American Airlines was one of a number of airlines to announce major capacity cuts and cancellations in the last 24 hours, as the industry continues to make coronavirus contingency plans.
The world’s largest airline announced it is to reduce international capacity over the summer by 10 per cent, including a 55 per cent reduction in its trans-Pacific capacity. It’s also suspending flights from Philadelphia to Rome, effective immediately through to the end of April.
American chief executive Doug Parker was bullish about his business’ prospects on Tuesday on a call to the JP Morgan transportation conference.
“The US airline industry will manage through this and American Airlines will lead the way,” Parker said.
“Our team has built an American Airlines to be able to handle situations like this.
“Not one CEO asked for government financial relief. We do all of this with an eye toward 2021 and with a recognition, we need to be ready when demand returns.”
In other overnight developments:
- Norwegian Air Shuttle will cancel 3,000 departures between mid-March and June, as well as lay off staff on a temporary basis. The cancellations amount to 15 per cent of its overall capacity.
- United will cut domestic flights by 10 per cent and international flights by 20 per cent next month with executives reportedly planning “similar reductions” in May.
- Southwest Airlines CEO Gary Kelly is taking a 10 per cent pay cut.
- Delta will park planes and cut international capacity by up to 25 per cent, and domestic capacity by 15 per cent. It will also defer $500 million in capital expenditures.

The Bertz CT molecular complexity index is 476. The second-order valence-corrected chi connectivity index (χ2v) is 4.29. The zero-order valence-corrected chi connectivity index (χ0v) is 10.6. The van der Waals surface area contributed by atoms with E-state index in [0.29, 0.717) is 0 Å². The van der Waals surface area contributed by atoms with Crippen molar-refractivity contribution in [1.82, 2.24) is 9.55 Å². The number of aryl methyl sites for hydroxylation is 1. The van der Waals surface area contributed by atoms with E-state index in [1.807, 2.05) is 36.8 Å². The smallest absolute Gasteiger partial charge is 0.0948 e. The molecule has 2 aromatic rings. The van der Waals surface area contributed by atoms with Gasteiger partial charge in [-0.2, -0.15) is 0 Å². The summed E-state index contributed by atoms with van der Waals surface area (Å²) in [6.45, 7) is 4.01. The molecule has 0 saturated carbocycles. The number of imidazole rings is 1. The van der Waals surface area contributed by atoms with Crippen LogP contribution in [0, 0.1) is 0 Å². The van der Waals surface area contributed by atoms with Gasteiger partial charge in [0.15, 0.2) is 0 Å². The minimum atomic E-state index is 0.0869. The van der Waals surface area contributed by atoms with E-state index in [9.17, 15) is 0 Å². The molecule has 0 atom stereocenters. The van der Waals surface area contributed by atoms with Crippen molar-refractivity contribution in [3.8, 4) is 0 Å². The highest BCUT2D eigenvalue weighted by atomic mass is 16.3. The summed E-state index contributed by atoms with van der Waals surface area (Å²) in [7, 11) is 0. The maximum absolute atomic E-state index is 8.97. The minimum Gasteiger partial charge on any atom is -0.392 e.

- Alaska Airlines is reportedly eyeing capacity cuts of 3 per cent in May, but will hold firm during March and April.
- Virgin Atlantic has retired its three last Airbus A340 jets, effective 9 March.
- Ryanair has cancelled all flights to Italy until 8 April.
The news comes a day after Australian flagship Qantas announced dramatic cutbacks to its schedule.
Chief executive Alan Joyce announced he would give up his salary for the remainder of this financial year, as the airline made capacity cuts the equivalent to grounding 38 aircraft.
He said in a dramatic Tuesday morning statement, “The Qantas Group is a strong business in a challenging environment. We have a robust balance sheet, low debt levels and most of our profit comes from the domestic market.
“When revenue falls, you need to cut costs, and reducing the amount of flying we do is the best way for us to do that.
“Less flying means less work for our people, but we know coronavirus will pass, and we want to avoid job losses wherever possible. We’re asking our people to use their paid leave and, if they can, consider taking some unpaid leave given we’re flying a lot less.
“It’s hard to predict how long this situation will last, which is why we’re moving now to make sure we remain well-positioned. But we know it will pass, and we’ll be well-positioned to take advantage of opportunities when it does.”